Our overall underwriting profits increased 12% to $100 million and a combined ratio improved by four tenths of a point to 93.5. Our current accident year loss ratio before cat activity, was 60.2%, down almost one point from a year ago. Catastrophe related losses were $16 million. That represents one loss ratio point and is right in line with cat loss ratios for the first -- for both first quarters of both 2014 and 2015. Loss reserves developed favorably by $12 million, with nearly all the improvement in the insurance segment and as Rob said, that's now our 37th consecutive quarter with positive development. That gives us a calendar year loss ratio of 60.4, down 8 tenths of a point from a year ago.

Our overall expense ratio for the first quarter was 33.1, compared to 32.7 in the first quarter of 2015. The insurance segment expense ratio was 32.5, that's up a 10th of a point from the first quarter 2015 but slightly below the run rate for the last three quarters of 2015. And 2016 first quarter expense ratio includes 3 tenths of a point that are directly related to the six business initiatives that Rob referred to. So if you normalize the expense ratio for those investments, the ratio for the first quarter actually declined compared to the prior year by 2 tenths of a point. The reinsurance segment expense ratio increased almost 2.5 percentage points to 32 -- 38.2 - that increase was due primarily to the growth in the structured property business that I mentioned earlier, as well as to slightly lower overall earned premium volume for the segment. Investment income was up $6 million or 5%, to $130 million, three main components to that first income from fixed-income securities was up $1 million to $109 million with an annualized yield of 3.3% which is unchanged from the first quarter and the full year of 2015.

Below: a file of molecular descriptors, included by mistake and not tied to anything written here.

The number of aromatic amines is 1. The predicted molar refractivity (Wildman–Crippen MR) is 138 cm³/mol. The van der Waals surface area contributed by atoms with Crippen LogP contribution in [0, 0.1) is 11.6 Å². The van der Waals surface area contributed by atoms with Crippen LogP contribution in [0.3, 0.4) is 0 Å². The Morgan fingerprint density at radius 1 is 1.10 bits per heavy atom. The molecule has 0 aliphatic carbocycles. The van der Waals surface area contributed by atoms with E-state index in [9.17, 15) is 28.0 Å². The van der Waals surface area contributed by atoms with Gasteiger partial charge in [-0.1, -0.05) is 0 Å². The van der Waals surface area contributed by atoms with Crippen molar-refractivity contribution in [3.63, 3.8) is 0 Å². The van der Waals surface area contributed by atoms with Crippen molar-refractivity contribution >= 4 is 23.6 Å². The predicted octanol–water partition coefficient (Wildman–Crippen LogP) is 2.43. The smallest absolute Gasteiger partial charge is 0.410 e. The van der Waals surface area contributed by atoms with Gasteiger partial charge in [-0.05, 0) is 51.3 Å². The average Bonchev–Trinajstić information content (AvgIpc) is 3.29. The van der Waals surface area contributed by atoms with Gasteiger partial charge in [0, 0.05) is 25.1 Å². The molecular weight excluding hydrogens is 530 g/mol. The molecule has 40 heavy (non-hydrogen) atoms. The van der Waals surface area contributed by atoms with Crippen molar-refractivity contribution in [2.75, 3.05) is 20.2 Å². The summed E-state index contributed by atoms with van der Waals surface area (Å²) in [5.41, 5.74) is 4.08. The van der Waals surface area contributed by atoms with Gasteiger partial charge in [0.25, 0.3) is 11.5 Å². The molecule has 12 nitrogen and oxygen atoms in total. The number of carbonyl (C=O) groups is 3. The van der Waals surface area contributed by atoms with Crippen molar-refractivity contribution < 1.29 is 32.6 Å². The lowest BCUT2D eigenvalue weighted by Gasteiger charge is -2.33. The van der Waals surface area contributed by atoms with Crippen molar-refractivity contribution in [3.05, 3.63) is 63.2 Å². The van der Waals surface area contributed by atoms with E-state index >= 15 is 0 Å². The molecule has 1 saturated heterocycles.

Earnings from investment funds were up $10 million to $17 million, due primarily to improved results for energy funds. That gave the investment funds an annualized yield of five point -- 5.5% for the quarter which is in line with our target for investment funds. The third item, income from all other investments declined by $6 million, due to above-average returns for the merger arbitrage account in the first quarter of 2015. At March 31, 2016, unrelated investment gains were $258 million - that's up $77 million from the beginning of the year. The average rating was unchanged at a double A- and as Rob mentioned, we shortened the portfolio from 3.3 years in December 2015 to 3.1 years at March 31, 2016.